A St. Louis County Library program that gives books to newborns to boost early childhood literacy is doubling in size this year.
The "Born to Read" program, started last year, will deliver 15,000 tote bags to new parents in 2016, each containing: a free book, a library card for the baby, a teether toy, a Cardinals beanie, and a card good for a birthday party at the library on the child’s first birthday.
As we have previously reported, the goal of the program "is to encourage new parents to start regularly reading to their kids as early as possible."
"A lot of the studies today show that brain development is the most dramatic between birth and age 3, so it just gives them a leg up in reading from the beginning," said Library Director Kristen Sorth.
“We know about things like the 30 million word gap that exists between a child born in poverty and a child not born in poverty, and I think all these things just give a child the ability to start reading at grade school level and have a real appreciation for literature and for reading that starts from the beginning."
New to the program this year are the library cards for the babies, which will let parents check out books on their behalf. Sorth said the library plans to track the statistics to see how many parents activate and use the cards.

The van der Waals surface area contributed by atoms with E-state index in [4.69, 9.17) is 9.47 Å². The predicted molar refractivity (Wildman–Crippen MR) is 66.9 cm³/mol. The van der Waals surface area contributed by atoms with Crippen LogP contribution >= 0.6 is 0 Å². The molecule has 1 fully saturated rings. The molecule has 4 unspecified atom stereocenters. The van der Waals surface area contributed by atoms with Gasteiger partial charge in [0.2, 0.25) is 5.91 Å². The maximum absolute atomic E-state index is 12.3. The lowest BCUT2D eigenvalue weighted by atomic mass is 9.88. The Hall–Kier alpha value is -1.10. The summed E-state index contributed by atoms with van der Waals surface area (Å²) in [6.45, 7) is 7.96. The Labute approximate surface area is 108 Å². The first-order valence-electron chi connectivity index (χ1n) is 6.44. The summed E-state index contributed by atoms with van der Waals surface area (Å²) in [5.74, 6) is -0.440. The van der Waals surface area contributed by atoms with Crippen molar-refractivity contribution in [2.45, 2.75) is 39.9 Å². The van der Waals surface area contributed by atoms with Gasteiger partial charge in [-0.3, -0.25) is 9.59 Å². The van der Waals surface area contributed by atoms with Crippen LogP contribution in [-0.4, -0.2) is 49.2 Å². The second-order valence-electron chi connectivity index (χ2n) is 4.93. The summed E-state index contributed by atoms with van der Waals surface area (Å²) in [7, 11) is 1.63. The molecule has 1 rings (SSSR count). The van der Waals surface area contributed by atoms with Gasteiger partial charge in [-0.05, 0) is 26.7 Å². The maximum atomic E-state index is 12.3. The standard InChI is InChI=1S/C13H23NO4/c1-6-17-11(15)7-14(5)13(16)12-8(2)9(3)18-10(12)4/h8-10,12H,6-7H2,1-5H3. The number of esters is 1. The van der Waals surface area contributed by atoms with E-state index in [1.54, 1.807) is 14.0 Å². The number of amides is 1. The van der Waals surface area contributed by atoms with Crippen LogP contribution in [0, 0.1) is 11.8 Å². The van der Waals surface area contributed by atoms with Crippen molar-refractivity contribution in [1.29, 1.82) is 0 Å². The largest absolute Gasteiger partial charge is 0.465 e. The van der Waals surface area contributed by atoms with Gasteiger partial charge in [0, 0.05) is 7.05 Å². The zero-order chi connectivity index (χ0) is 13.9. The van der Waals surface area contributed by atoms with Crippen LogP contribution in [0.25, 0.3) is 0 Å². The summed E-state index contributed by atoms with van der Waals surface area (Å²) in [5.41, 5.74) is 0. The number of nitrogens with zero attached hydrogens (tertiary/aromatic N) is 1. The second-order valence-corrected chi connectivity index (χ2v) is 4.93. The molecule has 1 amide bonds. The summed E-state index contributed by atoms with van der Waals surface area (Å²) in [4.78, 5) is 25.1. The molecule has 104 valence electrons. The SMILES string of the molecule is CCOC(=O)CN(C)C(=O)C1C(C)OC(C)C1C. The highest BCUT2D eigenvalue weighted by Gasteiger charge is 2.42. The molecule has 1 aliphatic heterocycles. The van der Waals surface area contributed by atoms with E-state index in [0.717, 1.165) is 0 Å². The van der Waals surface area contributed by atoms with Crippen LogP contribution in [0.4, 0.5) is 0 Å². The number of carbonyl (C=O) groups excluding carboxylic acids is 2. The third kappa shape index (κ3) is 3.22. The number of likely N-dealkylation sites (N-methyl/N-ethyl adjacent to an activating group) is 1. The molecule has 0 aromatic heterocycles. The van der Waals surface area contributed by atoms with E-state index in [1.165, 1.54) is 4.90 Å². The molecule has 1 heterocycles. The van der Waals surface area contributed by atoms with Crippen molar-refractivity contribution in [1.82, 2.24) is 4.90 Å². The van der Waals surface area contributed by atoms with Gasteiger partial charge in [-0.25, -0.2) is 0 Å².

Sorth said babies born last year are just starting to have their first birthday parties at the library’s branches, with “lots of cute 1-year-olds crawling around and getting free books.” But she said in the last year, the library has also changed how parents sign up.
"We learned that there’s a lot of chaos in the hospital when a parent is leaving with their baby, so we changed that process to include it as a mail-in card, instead of them having to fill it out at the hospital," she said.
Sorth said the first year of the program was successful, reaching 6,500 families at four area hospitals. The program has expanded to several more area hospitals, including St. Mary’s and St. Luke’s. It also adds to the roster Mercy’s 11 pediatric clinics, where the baby will get the tote bag on his or her 1-month anniversary.
"That means doctors will actually have a conversation when they give the bag to the parents and the baby," Sorth said. “It will be interesting to see the impact with that."
The library also has a couple of new literacy-related programs in the works. One encourages parents to read 1,000 books with their children before they reach kindergarten, with incentives along the way to reach the goal. Additionally, kindergarten prep classes will be offered at branches to help parents "understand all the things their children need to be ready for before they start kindergarten," Sorth said.